28-Mar-2017 @ 15:00
Emma McClarkin MEP is calling for future trade deals to include anti-corruption provisions to stop the money laundering and criminal activity associated with the illegal wildlife trade.
Ms McClarkin made the call at the Organisation for Economic Development’s (OECD) 5th task force meeting on countering illicit trade. The OECD’s task force goal is to foster international cooperation aimed at the reduction and deterrence of illicit trade. She was invited following the European Parliament’s significant backing of her report on using trade policy to prevent the criminal activity.
Conservative International Trade spokesman, Ms McClarkin, said: “Illegal wildlife trading is not just an environmental crime, within the illicit trade pyramid it is fourth only to drugs, people and firearms. It is estimated to be worth approximately €20 billion a year. That’s why to tackle illegal wildlife crime, we must also tackle its enabler, corruption."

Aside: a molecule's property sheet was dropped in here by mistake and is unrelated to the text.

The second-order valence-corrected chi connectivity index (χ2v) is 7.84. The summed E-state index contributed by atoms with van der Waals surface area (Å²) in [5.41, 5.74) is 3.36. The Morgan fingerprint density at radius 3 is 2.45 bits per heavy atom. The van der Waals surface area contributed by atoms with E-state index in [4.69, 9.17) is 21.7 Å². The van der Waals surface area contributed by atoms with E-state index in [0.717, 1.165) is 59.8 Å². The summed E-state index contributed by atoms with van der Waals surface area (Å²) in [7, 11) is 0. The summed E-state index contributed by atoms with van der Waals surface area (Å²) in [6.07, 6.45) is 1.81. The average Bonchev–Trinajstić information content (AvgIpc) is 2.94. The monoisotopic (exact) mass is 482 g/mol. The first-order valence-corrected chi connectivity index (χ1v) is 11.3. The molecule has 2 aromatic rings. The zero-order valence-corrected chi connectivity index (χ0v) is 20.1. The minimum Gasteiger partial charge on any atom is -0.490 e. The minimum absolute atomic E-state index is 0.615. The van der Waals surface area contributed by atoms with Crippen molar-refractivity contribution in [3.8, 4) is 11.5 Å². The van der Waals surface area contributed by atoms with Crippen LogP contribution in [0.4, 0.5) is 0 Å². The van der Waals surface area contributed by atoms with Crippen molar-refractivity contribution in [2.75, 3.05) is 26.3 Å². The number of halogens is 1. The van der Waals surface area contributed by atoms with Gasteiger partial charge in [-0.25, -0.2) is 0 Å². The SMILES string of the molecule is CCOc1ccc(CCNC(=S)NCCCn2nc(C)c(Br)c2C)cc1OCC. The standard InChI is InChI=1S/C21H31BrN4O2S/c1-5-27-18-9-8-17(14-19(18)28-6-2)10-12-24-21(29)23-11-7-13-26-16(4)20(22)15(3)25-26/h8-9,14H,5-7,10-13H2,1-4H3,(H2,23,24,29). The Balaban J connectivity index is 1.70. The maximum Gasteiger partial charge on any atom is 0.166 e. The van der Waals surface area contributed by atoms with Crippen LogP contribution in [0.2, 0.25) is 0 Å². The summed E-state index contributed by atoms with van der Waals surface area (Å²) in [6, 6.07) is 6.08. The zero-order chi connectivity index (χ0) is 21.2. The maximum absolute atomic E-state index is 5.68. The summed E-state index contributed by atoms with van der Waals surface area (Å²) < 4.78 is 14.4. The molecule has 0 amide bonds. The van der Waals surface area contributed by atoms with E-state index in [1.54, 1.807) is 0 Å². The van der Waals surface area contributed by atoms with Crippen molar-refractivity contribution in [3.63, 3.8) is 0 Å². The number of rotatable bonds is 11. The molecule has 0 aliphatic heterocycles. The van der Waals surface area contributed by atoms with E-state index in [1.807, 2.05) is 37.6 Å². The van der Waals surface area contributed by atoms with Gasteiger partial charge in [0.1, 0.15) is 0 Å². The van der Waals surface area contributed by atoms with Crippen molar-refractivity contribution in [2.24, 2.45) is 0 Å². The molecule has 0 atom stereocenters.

“We must reinforce cross-border measures in order to identify and prevent money laundering associated with wildlife trafficking. That’s what my report, which the European Parliament strongly supported, advises the EU and the Member States to do. This is something that not only the EU needs to do but our partner countries as well.”
As part of her campaign, Ms McClarkin, also spoke to the World Custom’s Organisation (WCO) on Monday highlighting the importance of custom arrangements in stopping the illicit trade. In order to stop the trade, organisations such as WCO, OECD and the EU, as well as many others will be needed.
Ms McClarkin added: “Support from customs authorities is vital if we want to disrupt the transnational criminal networks that traffic wildlife."
“Cracking down on the illegal wildlife trade is more than protecting animals, it is going after a resourceful criminal network that threatens our own security. I am sure you will have seen the tragic story of a Rhino recently poached in a zoo in Paris. This is not a faraway problem. It is right here on our doorstep.”